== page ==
A DEDICATED member of the Clydebank Sea Cadets has told of his shock after discovering he had been picked as a finalist for a national youth work award.

Rowan Daly, First Lieutenant at the Clydebank unit, told the Post he feels hugely privileged to have been nominated for the Volunteer Youth Worker award at YouthLink Scotland’s 2023 National Youth Work Awards.

The 28-year-old, from Yoker, has been a part of the group for 16 years and said it has shaped him into who he is today.

“I knew absolutely nothing about it," he said of his nomination. 

"It was a massive shock to say the least.

"It’s a huge privilege that the unit thinks that I deserve that, and that I’ve had such an impact on them that they’ve nominated me for an award.

“I wasn’t expecting it at all. Sometimes I don’t think you quite realise the impact you have on young people.

“A lot of the kids who come to our unit use it as their 'safe space', and it’s really important to me that they do feel safe in our group.

“A big part of what I do is monitoring morale, and making sure the kids are getting the ‘Sea Cadet experience’ - so to be nominated it’s given that a big tick that we are definitely meeting that standard.”

Rowan explained that he initially joined the group to gain self-confidence after feeling like an “outcast” at school.

After turning 18, he then began volunteering at his local unit before eventually taking a job at the national Sea Cadets organisation.

He say that his job allows him to give back on a wider level and that he hopes to encourage young people to be confident in themselves.

“I’ve been part of the Clydebank unit since I was 12 years old.

"Now, I work as a growth and development worker and I volunteer in my spare time because I just love it that much.

“My passion for the Sea Cadets has gone from being a cadet at 12 years old to a volunteer at 18 to now feeling like I can give back in a bigger way through my job.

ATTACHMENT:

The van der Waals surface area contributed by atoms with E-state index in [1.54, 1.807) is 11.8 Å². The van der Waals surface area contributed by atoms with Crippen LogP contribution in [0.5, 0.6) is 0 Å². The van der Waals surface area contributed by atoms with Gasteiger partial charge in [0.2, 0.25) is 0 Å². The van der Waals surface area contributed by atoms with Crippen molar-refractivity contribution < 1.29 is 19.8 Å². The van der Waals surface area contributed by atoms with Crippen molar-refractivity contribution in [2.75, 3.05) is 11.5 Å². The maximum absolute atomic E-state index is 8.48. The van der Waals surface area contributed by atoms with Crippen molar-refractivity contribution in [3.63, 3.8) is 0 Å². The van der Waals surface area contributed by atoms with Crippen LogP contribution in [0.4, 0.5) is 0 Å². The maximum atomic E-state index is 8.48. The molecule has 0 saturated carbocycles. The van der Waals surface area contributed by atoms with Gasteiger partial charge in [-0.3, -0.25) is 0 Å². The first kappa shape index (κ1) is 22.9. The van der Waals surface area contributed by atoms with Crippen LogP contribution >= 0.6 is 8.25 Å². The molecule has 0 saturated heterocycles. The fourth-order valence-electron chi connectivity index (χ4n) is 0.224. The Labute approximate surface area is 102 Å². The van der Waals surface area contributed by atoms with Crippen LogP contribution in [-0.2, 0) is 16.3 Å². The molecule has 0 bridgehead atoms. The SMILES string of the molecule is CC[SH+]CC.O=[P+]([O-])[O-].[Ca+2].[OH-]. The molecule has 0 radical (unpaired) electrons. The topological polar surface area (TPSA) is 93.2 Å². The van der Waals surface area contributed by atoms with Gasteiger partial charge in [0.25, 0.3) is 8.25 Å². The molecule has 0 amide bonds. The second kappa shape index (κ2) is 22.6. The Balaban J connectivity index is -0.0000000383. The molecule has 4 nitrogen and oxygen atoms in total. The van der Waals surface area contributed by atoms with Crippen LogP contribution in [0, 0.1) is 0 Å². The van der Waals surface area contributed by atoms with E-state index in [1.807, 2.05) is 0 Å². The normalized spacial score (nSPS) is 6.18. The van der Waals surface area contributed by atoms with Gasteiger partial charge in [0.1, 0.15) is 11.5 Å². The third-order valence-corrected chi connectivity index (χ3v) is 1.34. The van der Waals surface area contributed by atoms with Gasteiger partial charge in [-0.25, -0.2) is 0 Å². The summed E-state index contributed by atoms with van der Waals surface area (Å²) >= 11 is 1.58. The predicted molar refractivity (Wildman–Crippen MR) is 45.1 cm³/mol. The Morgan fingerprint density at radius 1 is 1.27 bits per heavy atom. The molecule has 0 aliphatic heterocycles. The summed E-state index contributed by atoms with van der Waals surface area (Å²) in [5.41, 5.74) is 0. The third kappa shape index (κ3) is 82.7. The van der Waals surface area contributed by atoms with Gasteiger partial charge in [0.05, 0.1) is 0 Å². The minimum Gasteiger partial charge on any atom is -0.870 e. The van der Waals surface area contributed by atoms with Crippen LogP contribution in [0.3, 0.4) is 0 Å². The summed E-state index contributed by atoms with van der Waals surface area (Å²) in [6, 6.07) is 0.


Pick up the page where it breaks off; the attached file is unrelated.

“I joined the Sea Cadets because I didn’t really have a lot of confidence, I was a bit of an outcast at school and didn’t have a big friend group.

“I think I just wanted somewhere to belong. The cadets gave me that confidence and molded me into the person I am today and that’s what I want to give back to the young people.”

The local nautical organisation supports youngsters at various stages in their lives.

“We see it every week, we have young people who come in who may be bullied at school or don’t have a stable family life,” Rowan continued.

“One thing we can give them is consistency and looking after their wellbeing.

"I oversee the training side of things and support the unit’s commanding officer – Nadine Daly – in her role.

“A large part of what I do is 'cadet voice and wellbeing'. This ensures that our cadets have a voice and that they’re being heard.

“Our unit is very cadet-centred. They tell us what they want and what they need and we provide that for them.”

Peter Adams, chairman of the Clydebank unit, added: “I’m extremely proud. I’ve known Rowan for around three years and what is special about him is that he doesn’t seek any praise.

“He’s a very modest person. He’s the first to help and the last to take credit for anything.

"Rowan has been pivotal to so many things at Clydebank. He provides training for the cadets, he’s a role model to them.”

The YouthLink Scotland Awards Dinner is set to be held on June 21 in Glasgow.